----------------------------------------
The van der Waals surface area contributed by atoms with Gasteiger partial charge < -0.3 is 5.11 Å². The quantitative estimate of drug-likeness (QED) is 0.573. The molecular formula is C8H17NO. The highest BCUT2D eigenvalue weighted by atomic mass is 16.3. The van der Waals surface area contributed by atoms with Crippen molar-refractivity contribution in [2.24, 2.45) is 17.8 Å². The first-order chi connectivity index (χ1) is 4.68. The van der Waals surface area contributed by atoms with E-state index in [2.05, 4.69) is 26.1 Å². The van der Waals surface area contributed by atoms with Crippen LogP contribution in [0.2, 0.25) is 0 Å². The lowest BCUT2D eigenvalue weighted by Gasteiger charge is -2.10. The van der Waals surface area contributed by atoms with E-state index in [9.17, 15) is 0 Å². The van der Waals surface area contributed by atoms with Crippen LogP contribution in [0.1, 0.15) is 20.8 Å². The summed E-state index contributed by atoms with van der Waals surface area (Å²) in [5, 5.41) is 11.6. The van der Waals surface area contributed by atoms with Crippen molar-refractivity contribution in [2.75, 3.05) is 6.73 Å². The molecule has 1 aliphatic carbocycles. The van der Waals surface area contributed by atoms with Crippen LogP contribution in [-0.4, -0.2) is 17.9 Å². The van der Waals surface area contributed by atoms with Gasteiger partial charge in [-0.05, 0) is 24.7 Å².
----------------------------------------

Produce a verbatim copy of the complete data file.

The van der Waals surface area contributed by atoms with Gasteiger partial charge < -0.3 is 5.11 Å². The quantitative estimate of drug-likeness (QED) is 0.573. The molecular formula is C8H17NO. The highest BCUT2D eigenvalue weighted by atomic mass is 16.3. The van der Waals surface area contributed by atoms with Crippen molar-refractivity contribution in [2.24, 2.45) is 17.8 Å². The first-order chi connectivity index (χ1) is 4.68. The van der Waals surface area contributed by atoms with E-state index in [2.05, 4.69) is 26.1 Å². The van der Waals surface area contributed by atoms with Crippen LogP contribution in [0.2, 0.25) is 0 Å². The lowest BCUT2D eigenvalue weighted by Gasteiger charge is -2.10. The van der Waals surface area contributed by atoms with E-state index in [9.17, 15) is 0 Å². The van der Waals surface area contributed by atoms with Crippen LogP contribution in [0.1, 0.15) is 20.8 Å². The summed E-state index contributed by atoms with van der Waals surface area (Å²) in [5, 5.41) is 11.6. The van der Waals surface area contributed by atoms with Crippen molar-refractivity contribution in [2.75, 3.05) is 6.73 Å². The molecule has 1 aliphatic carbocycles. The van der Waals surface area contributed by atoms with Crippen LogP contribution in [-0.4, -0.2) is 17.9 Å². The van der Waals surface area contributed by atoms with Gasteiger partial charge in [-0.05, 0) is 24.7 Å².